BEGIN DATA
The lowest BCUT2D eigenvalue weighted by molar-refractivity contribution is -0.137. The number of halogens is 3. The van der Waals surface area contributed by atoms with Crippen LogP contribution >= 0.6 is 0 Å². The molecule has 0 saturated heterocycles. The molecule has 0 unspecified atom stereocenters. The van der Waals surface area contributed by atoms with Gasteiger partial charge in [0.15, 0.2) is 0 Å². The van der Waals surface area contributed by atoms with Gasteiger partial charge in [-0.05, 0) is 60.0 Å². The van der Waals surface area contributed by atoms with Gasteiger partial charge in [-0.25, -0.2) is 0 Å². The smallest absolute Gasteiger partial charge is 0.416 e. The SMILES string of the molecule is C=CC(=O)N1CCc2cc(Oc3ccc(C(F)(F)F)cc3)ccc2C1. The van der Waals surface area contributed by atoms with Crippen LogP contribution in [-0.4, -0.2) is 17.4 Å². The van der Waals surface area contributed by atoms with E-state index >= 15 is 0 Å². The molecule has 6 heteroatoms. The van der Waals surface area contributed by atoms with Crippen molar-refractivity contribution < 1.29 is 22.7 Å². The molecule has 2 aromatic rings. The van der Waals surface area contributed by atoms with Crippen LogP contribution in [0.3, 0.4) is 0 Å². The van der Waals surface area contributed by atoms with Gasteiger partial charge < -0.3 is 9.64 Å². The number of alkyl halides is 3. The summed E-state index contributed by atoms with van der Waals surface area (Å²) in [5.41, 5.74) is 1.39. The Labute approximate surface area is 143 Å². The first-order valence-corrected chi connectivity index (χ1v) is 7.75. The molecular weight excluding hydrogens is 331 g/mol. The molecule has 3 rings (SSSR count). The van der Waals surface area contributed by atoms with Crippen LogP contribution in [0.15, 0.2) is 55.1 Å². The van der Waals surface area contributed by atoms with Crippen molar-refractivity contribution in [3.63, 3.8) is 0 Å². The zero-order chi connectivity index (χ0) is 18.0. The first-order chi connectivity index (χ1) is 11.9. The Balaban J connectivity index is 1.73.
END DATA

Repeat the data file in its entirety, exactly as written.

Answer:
The lowest BCUT2D eigenvalue weighted by molar-refractivity contribution is -0.137. The number of halogens is 3. The van der Waals surface area contributed by atoms with Crippen LogP contribution >= 0.6 is 0 Å². The molecule has 0 saturated heterocycles. The molecule has 0 unspecified atom stereocenters. The van der Waals surface area contributed by atoms with Gasteiger partial charge in [0.15, 0.2) is 0 Å². The van der Waals surface area contributed by atoms with Gasteiger partial charge in [-0.05, 0) is 60.0 Å². The van der Waals surface area contributed by atoms with Gasteiger partial charge in [-0.25, -0.2) is 0 Å². The smallest absolute Gasteiger partial charge is 0.416 e. The SMILES string of the molecule is C=CC(=O)N1CCc2cc(Oc3ccc(C(F)(F)F)cc3)ccc2C1. The van der Waals surface area contributed by atoms with Crippen LogP contribution in [-0.4, -0.2) is 17.4 Å². The van der Waals surface area contributed by atoms with E-state index >= 15 is 0 Å². The molecule has 6 heteroatoms. The van der Waals surface area contributed by atoms with Crippen molar-refractivity contribution < 1.29 is 22.7 Å². The molecule has 2 aromatic rings. The van der Waals surface area contributed by atoms with Crippen LogP contribution in [0.3, 0.4) is 0 Å². The van der Waals surface area contributed by atoms with Gasteiger partial charge < -0.3 is 9.64 Å². The number of alkyl halides is 3. The summed E-state index contributed by atoms with van der Waals surface area (Å²) in [5.41, 5.74) is 1.39. The Labute approximate surface area is 143 Å². The first-order valence-corrected chi connectivity index (χ1v) is 7.75. The molecular weight excluding hydrogens is 331 g/mol. The molecule has 3 rings (SSSR count). The van der Waals surface area contributed by atoms with Crippen LogP contribution in [0.15, 0.2) is 55.1 Å². The van der Waals surface area contributed by atoms with Crippen molar-refractivity contribution in [3.63, 3.8) is 0 Å². The zero-order chi connectivity index (χ0) is 18.0. The first-order chi connectivity index (χ1) is 11.9. The Balaban J connectivity index is 1.73.